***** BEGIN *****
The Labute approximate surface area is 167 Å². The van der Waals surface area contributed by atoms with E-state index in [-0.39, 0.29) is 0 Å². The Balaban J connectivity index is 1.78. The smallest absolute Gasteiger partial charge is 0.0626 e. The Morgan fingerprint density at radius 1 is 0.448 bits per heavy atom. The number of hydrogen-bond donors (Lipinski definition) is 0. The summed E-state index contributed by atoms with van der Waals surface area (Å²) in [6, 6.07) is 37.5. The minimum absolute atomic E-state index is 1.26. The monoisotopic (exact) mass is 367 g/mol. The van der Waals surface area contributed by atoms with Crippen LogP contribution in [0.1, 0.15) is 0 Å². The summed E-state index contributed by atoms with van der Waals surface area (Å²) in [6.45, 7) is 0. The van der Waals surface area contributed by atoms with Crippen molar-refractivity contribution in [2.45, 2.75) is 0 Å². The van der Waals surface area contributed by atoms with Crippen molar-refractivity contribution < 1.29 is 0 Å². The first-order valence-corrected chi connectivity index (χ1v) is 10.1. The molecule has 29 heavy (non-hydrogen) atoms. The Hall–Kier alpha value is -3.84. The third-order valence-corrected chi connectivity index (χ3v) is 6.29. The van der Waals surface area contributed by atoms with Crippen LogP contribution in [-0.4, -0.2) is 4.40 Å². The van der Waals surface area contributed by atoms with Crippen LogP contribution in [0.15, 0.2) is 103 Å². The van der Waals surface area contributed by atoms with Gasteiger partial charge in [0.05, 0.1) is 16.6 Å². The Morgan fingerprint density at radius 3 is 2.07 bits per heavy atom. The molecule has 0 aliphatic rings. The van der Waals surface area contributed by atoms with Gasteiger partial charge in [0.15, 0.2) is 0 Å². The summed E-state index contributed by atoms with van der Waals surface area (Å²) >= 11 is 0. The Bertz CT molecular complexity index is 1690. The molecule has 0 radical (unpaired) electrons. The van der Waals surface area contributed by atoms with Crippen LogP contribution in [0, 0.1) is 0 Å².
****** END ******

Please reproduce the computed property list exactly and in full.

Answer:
The Labute approximate surface area is 167 Å². The van der Waals surface area contributed by atoms with E-state index in [-0.39, 0.29) is 0 Å². The Balaban J connectivity index is 1.78. The smallest absolute Gasteiger partial charge is 0.0626 e. The Morgan fingerprint density at radius 1 is 0.448 bits per heavy atom. The number of hydrogen-bond donors (Lipinski definition) is 0. The summed E-state index contributed by atoms with van der Waals surface area (Å²) in [6, 6.07) is 37.5. The minimum absolute atomic E-state index is 1.26. The monoisotopic (exact) mass is 367 g/mol. The van der Waals surface area contributed by atoms with Crippen LogP contribution in [0.1, 0.15) is 0 Å². The summed E-state index contributed by atoms with van der Waals surface area (Å²) in [6.45, 7) is 0. The van der Waals surface area contributed by atoms with Crippen molar-refractivity contribution in [2.45, 2.75) is 0 Å². The van der Waals surface area contributed by atoms with Crippen molar-refractivity contribution < 1.29 is 0 Å². The first-order valence-corrected chi connectivity index (χ1v) is 10.1. The molecule has 29 heavy (non-hydrogen) atoms. The Hall–Kier alpha value is -3.84. The third-order valence-corrected chi connectivity index (χ3v) is 6.29. The van der Waals surface area contributed by atoms with Crippen LogP contribution in [-0.4, -0.2) is 4.40 Å². The van der Waals surface area contributed by atoms with Crippen LogP contribution in [0.15, 0.2) is 103 Å². The van der Waals surface area contributed by atoms with Gasteiger partial charge in [0.05, 0.1) is 16.6 Å². The Morgan fingerprint density at radius 3 is 2.07 bits per heavy atom. The molecule has 0 aliphatic rings. The van der Waals surface area contributed by atoms with Gasteiger partial charge in [0.15, 0.2) is 0 Å². The summed E-state index contributed by atoms with van der Waals surface area (Å²) >= 11 is 0. The Bertz CT molecular complexity index is 1690. The molecule has 0 radical (unpaired) electrons. The van der Waals surface area contributed by atoms with Crippen LogP contribution in [0, 0.1) is 0 Å².